ST. LOUIS — No one is going to mistake St. Vincent and the Grenadines, a team filled with semi-pro players from a nation of around 103,000 people, for an opponent that represented any sort of legitimate obstacle to the U.S. The fact that the Vincy Heat took an early lead on Friday evening—or scored at all—should be considered a significant upset. The Americans were expected to win their World Cup qualifying opener handily and they did, storming back to a 6–1 triumph at Busch Stadium.
But for the hosts, months of disappointment and doubt, a miserable performance at this summer’s CONCACAF Gold Cup and then a loss to Mexico in last month’s Confederations Cup playoff mean that Friday’s result shouldn’t simply be pocketed and forgotten. Sure, there’s another qualifier at Trinidad and Tobago on Tuesday. That game is going to be a much tougher test and will tell us far more about the state of this U.S. squad than Friday’s walkover. Defeat would raise further questions.
Friday’s win over St. Vincent still was noteworthy, however. For the first time in a while, coach Jurgen Klinsmann’s squad met expectations and played to its potential. It took the field against an inferior foe and after an early slip-up, it controlled the ball and the game. This is a team that has made just about everything difficult in recent months. After Oalex Anderson lifted the visitors to a shocking fifth-minute advantage, the Americans made it look easy. Finally, a bit of good momentum has been established.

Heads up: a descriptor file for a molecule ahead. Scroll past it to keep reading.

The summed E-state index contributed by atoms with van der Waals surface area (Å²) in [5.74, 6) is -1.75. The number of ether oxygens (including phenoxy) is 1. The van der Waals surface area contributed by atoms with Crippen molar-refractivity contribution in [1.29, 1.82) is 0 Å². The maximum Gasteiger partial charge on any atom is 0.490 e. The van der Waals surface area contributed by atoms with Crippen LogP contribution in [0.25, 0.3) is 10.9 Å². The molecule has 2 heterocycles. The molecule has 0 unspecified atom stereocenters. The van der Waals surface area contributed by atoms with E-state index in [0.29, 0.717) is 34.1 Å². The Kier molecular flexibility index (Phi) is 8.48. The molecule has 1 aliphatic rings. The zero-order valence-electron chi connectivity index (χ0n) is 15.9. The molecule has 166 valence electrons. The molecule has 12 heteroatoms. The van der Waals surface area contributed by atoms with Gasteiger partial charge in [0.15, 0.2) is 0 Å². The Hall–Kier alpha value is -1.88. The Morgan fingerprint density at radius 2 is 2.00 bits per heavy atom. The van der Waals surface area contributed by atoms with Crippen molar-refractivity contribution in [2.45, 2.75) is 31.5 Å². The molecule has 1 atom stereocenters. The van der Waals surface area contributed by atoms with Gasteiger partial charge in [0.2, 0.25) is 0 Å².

“It was a very professional performance by our team,” defender Matt Besler said. “I think we were sharp. I thought we moved the ball well and I think we did all the things necessary against a team like St. Vincent to win the game.”
As for the early deficit, which stunned the crowd of 43,433 in one of American soccer’s traditional hotbeds, Besler said, “I thought we responded excellently.”
Less than 30 minutes after Anderson’s goal, the U.S. was ahead, 3–1, and on its way.